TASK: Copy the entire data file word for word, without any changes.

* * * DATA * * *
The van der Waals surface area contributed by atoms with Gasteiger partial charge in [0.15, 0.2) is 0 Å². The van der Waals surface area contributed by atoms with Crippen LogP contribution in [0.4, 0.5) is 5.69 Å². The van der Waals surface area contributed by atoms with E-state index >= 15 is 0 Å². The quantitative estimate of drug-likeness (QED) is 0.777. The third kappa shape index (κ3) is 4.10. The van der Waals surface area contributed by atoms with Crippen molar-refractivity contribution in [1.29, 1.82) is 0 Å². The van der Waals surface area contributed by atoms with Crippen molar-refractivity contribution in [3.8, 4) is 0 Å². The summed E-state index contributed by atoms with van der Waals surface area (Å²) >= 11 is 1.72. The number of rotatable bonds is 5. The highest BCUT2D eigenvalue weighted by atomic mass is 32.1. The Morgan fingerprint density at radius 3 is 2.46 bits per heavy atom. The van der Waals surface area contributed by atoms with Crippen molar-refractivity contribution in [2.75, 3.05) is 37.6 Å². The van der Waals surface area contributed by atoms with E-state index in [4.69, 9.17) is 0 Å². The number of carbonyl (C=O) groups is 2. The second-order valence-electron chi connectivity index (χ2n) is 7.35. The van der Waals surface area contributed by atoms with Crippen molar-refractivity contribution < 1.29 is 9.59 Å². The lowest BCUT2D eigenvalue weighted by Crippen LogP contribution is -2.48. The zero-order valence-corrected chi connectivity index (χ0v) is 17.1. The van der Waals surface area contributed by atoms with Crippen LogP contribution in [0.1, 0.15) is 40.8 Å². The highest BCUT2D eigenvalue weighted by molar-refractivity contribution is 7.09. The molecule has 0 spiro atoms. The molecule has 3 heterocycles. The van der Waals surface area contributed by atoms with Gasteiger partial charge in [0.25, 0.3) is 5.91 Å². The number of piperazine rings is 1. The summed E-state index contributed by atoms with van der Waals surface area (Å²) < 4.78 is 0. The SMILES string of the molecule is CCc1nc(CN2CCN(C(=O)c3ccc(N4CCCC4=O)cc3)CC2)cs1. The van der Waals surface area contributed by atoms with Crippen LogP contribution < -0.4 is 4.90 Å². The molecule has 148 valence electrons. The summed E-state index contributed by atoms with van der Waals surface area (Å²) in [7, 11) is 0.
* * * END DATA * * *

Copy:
The van der Waals surface area contributed by atoms with Gasteiger partial charge in [0.15, 0.2) is 0 Å². The van der Waals surface area contributed by atoms with Crippen LogP contribution in [0.4, 0.5) is 5.69 Å². The van der Waals surface area contributed by atoms with E-state index >= 15 is 0 Å². The quantitative estimate of drug-likeness (QED) is 0.777. The third kappa shape index (κ3) is 4.10. The van der Waals surface area contributed by atoms with Crippen molar-refractivity contribution in [1.29, 1.82) is 0 Å². The van der Waals surface area contributed by atoms with Crippen molar-refractivity contribution in [3.8, 4) is 0 Å². The summed E-state index contributed by atoms with van der Waals surface area (Å²) >= 11 is 1.72. The number of rotatable bonds is 5. The highest BCUT2D eigenvalue weighted by atomic mass is 32.1. The Morgan fingerprint density at radius 3 is 2.46 bits per heavy atom. The van der Waals surface area contributed by atoms with Crippen molar-refractivity contribution in [2.75, 3.05) is 37.6 Å². The van der Waals surface area contributed by atoms with E-state index in [4.69, 9.17) is 0 Å². The number of carbonyl (C=O) groups is 2. The second-order valence-electron chi connectivity index (χ2n) is 7.35. The van der Waals surface area contributed by atoms with Crippen molar-refractivity contribution < 1.29 is 9.59 Å². The lowest BCUT2D eigenvalue weighted by Crippen LogP contribution is -2.48. The zero-order valence-corrected chi connectivity index (χ0v) is 17.1. The van der Waals surface area contributed by atoms with Crippen LogP contribution in [0.1, 0.15) is 40.8 Å². The highest BCUT2D eigenvalue weighted by molar-refractivity contribution is 7.09. The molecule has 0 spiro atoms. The molecule has 3 heterocycles. The van der Waals surface area contributed by atoms with Gasteiger partial charge in [0.25, 0.3) is 5.91 Å². The number of piperazine rings is 1. The summed E-state index contributed by atoms with van der Waals surface area (Å²) < 4.78 is 0. The SMILES string of the molecule is CCc1nc(CN2CCN(C(=O)c3ccc(N4CCCC4=O)cc3)CC2)cs1. The van der Waals surface area contributed by atoms with Crippen LogP contribution < -0.4 is 4.90 Å². The molecule has 148 valence electrons. The summed E-state index contributed by atoms with van der Waals surface area (Å²) in [7, 11) is 0.